Posts By / Kip Jones

ESRC Festival of Social Science @BU features ‘Methods to Diversity’ and the film, Rufus Stone

BU’s involvement in the ESRC Festival of Social Science includes a one-day event entitled, “Pathways to Impact: ageing, diversity, connectivity and community” on Wednesday, November 7, 2012 from 10:00 AM to 3:00 PM (GMT) being held at the Executive Business Centre, 7th Floor.

The day will feature stimulating activities and informal discussions about diversity, the potential damage of discrimination experienced by many older gay and lesbian citizens, and what can be done about it. 

Equality South West’s Chief Executive Katie Pratt will start off the day with highlights from their survey, “Pride Progress & Transformation”.

Members of BU’s LGB Research Advisory Committee will be on hand to informally share their experiences of working on BU projects.

A screening of the award winning, Bournemouth produced short film, Rufus Stone will follow Rufus Stone the movie blog.

Following a networking lunch, the big event of the day is the launch the Method Deck, Methods to Diversity – a learning tool to inspire agencies, practitioners and communities to think about diversity within their ageing population. Methods to Diversity is a playful compendium of information, practical tips and engaging exercises to help agencies and community groups think creatively about their approach to working with older lesbian and gay people.

Space is VERY limited (60 participants) and will fill up fast.  If you are interested in attending, please register quickly at http://esrcfestival.eventbrite.com

The event is free, including lunch and a set of the Methods to Diversity cards.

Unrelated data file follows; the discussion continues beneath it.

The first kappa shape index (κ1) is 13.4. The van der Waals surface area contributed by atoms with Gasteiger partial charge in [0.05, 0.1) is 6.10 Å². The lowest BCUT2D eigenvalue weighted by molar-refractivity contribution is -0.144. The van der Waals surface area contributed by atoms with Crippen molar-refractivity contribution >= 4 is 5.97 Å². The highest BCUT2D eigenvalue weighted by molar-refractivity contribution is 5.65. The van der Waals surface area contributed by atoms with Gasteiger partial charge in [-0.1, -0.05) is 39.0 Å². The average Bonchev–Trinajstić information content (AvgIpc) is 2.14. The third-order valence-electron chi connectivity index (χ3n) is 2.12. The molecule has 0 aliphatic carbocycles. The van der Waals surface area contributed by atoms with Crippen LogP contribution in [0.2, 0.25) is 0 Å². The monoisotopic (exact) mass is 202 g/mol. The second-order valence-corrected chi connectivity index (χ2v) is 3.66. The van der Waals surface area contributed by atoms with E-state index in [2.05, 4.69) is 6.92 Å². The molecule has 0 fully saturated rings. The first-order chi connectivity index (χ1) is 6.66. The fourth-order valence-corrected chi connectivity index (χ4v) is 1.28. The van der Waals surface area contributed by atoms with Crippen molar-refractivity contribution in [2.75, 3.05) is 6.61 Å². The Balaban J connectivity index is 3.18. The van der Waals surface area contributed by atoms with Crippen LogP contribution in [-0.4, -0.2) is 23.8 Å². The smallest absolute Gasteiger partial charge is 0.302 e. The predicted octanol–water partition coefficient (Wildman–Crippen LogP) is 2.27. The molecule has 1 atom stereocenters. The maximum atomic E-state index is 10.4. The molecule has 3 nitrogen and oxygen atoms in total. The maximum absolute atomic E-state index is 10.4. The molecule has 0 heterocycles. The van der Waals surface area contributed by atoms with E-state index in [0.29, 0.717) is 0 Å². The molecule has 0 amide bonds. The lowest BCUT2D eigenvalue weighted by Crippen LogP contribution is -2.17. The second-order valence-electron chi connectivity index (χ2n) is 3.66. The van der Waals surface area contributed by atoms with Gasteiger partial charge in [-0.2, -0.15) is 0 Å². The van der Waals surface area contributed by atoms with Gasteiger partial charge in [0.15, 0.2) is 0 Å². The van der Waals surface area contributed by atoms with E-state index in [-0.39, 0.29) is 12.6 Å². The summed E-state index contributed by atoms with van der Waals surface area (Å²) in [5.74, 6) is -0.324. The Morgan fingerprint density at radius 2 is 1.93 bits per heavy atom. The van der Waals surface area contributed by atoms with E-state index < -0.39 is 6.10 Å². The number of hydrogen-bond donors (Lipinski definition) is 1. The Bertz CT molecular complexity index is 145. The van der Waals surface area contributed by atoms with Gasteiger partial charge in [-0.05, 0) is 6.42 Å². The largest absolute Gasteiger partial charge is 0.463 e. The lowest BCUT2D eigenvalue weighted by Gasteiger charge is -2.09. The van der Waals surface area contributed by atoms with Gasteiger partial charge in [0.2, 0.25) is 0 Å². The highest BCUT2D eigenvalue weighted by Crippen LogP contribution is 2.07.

Any questions?  Please contact Dr Lee–Ann Fenge lfenge@bournemouth.ac.uk.

Case is made for fusion of the Arts and Social Sciences

Kip Jones, Reader in Peformative Social Science, HSC and The Media School makes a case for the potential of arts-based social science to reach audiences and engage communities in an article in The Qualitative Report (Vol 17: 18, 1-8) published electronically today. http://www.nova.edu/ssss/QR/QR17/jones.pdf

 Entitled, “Connecting Research with Communities through Performative Social Science” (PSS), the paper contextualises both the use of the Arts in Social Science, as well as the utility of Social Science in the Arts and Humanities. PSS is conceived of as a fusion of the Arts and Social Sciences, creating a new paradigm where tools from the Arts and Humanities are explored for their utility in enriching the ways in which we investigate Social Science subjects and involve communities in our research efforts and diffusion of our collaborative endeavours. Performative Social Science is redefined in terms of a synthesis that can break down old boundaries, open up channels of communication and empower communities through engagement.